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The Making of Policy: Institutionalized or Not?
Carlos Scartascini & Mariano Tommasi
Source of the information:
Inter-American Development Bank
Formal analysis of policy-making within the realm of political institutions has deepened the understanding of how political institutions shape economic policies. Other than voting, forming political parties, bargaining in the legislature, and the like, there are a number of alternative political technologies (APTs), like threats of violence and of disruption of economic activity, that individuals or groups could utilize in order to influence collective decisions.
This paper moves towards incorporating alternative political technologies into models of institutions and policies.The paper develops a framework for analyzing different policy-making styles, their causes and their consequences in Latin America. It introduces the general logic of studying institutions and policy-making in the presence of APTs.
The paper also investigates the way in which the presence of APTs, in interaction with formal political institutions and underlying socioeconomic structures, influences the workings of institutions, policy outcomes, and the use of such technologies in equilibrium. The premise is, since institutions are an equilibrium phenomena, they reflect past investments, summarize information, beliefs and expectations.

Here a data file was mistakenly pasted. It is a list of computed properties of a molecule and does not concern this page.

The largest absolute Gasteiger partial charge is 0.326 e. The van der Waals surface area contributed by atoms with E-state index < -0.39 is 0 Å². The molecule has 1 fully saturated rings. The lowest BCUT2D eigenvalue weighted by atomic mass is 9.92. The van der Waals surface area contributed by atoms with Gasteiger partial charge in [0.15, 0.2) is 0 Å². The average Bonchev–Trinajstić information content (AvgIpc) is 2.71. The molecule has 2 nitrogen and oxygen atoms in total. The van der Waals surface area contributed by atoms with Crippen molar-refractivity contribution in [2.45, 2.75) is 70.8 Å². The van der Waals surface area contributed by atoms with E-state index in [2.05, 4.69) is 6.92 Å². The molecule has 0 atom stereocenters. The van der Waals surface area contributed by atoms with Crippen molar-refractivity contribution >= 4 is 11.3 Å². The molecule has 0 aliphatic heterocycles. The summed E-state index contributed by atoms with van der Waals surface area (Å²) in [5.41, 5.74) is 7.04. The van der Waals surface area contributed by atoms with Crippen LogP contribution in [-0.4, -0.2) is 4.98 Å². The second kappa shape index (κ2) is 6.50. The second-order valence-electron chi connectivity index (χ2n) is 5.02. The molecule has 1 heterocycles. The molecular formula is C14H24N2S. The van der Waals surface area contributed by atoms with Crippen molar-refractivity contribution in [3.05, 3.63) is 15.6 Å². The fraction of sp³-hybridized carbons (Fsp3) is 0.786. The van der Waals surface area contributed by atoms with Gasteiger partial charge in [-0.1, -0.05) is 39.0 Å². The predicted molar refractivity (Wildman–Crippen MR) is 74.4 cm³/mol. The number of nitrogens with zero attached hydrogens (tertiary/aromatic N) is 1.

The authors present a number of results including:
Different countries have different degrees of institutionalization in their policymaking process.
There is multiplicity of equilibria allowing similar countries to be stuck at different levels of institutionalization, self-reinforcing dynamics, and the possibility of equilibrium switches.
The possibility of institutionalized policymaking increases as the cost of APTs increases, as the damage they cause decreases, and as the economy becomes wealthier.
Where the distribution of de jure political power is very asymmetric, there is more likelihood of APT use and lower degrees of institutionalization.
High costs or inefficiencies in the use of formal political institutions can lead to the use of APTs and lower degrees of institutionalization.